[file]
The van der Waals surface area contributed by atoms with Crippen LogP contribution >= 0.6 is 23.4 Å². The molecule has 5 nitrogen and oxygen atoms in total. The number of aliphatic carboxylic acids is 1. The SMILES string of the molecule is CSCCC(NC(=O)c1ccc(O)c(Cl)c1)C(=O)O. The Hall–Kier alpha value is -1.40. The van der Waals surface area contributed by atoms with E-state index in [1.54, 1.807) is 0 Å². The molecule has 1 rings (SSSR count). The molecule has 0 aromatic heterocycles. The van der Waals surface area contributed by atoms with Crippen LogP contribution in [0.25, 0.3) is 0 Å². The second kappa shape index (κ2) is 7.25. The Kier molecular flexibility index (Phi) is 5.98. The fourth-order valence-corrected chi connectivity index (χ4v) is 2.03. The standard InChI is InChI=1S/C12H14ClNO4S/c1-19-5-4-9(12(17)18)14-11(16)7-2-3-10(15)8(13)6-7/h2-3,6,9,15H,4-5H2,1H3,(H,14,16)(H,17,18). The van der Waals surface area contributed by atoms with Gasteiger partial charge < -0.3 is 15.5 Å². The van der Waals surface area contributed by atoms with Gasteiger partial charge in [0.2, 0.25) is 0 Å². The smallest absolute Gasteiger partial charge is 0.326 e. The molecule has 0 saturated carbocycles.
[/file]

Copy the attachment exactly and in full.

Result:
The van der Waals surface area contributed by atoms with Crippen LogP contribution >= 0.6 is 23.4 Å². The molecule has 5 nitrogen and oxygen atoms in total. The number of aliphatic carboxylic acids is 1. The SMILES string of the molecule is CSCCC(NC(=O)c1ccc(O)c(Cl)c1)C(=O)O. The Hall–Kier alpha value is -1.40. The van der Waals surface area contributed by atoms with E-state index in [1.54, 1.807) is 0 Å². The molecule has 1 rings (SSSR count). The molecule has 0 aromatic heterocycles. The van der Waals surface area contributed by atoms with Crippen LogP contribution in [0.25, 0.3) is 0 Å². The second kappa shape index (κ2) is 7.25. The Kier molecular flexibility index (Phi) is 5.98. The fourth-order valence-corrected chi connectivity index (χ4v) is 2.03. The standard InChI is InChI=1S/C12H14ClNO4S/c1-19-5-4-9(12(17)18)14-11(16)7-2-3-10(15)8(13)6-7/h2-3,6,9,15H,4-5H2,1H3,(H,14,16)(H,17,18). The van der Waals surface area contributed by atoms with Gasteiger partial charge < -0.3 is 15.5 Å². The van der Waals surface area contributed by atoms with Gasteiger partial charge in [0.2, 0.25) is 0 Å². The smallest absolute Gasteiger partial charge is 0.326 e. The molecule has 0 saturated carbocycles.